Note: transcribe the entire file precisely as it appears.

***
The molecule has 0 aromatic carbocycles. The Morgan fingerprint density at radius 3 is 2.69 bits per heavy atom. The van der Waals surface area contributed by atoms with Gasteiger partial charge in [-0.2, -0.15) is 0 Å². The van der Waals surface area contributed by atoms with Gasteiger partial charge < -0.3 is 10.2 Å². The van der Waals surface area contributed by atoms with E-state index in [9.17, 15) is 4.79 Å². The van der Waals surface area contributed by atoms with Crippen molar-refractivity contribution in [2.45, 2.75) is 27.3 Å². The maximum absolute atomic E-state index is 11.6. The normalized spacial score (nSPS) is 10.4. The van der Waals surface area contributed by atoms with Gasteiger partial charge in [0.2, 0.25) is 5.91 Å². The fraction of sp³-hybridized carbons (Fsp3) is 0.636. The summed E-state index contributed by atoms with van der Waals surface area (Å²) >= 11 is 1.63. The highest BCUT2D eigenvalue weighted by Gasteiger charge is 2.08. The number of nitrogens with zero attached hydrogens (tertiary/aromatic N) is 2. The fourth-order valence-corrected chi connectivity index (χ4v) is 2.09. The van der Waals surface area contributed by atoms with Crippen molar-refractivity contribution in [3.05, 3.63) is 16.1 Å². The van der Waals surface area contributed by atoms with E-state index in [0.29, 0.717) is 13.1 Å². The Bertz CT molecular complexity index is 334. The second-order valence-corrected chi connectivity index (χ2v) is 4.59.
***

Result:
The molecule has 0 aromatic carbocycles. The Morgan fingerprint density at radius 3 is 2.69 bits per heavy atom. The van der Waals surface area contributed by atoms with Gasteiger partial charge in [-0.2, -0.15) is 0 Å². The van der Waals surface area contributed by atoms with Gasteiger partial charge < -0.3 is 10.2 Å². The van der Waals surface area contributed by atoms with E-state index in [9.17, 15) is 4.79 Å². The van der Waals surface area contributed by atoms with Crippen molar-refractivity contribution in [2.45, 2.75) is 27.3 Å². The maximum absolute atomic E-state index is 11.6. The normalized spacial score (nSPS) is 10.4. The van der Waals surface area contributed by atoms with Gasteiger partial charge in [0.2, 0.25) is 5.91 Å². The fraction of sp³-hybridized carbons (Fsp3) is 0.636. The summed E-state index contributed by atoms with van der Waals surface area (Å²) >= 11 is 1.63. The highest BCUT2D eigenvalue weighted by Gasteiger charge is 2.08. The number of nitrogens with zero attached hydrogens (tertiary/aromatic N) is 2. The fourth-order valence-corrected chi connectivity index (χ4v) is 2.09. The van der Waals surface area contributed by atoms with Crippen molar-refractivity contribution in [3.05, 3.63) is 16.1 Å². The van der Waals surface area contributed by atoms with E-state index in [0.29, 0.717) is 13.1 Å². The Bertz CT molecular complexity index is 334. The second-order valence-corrected chi connectivity index (χ2v) is 4.59.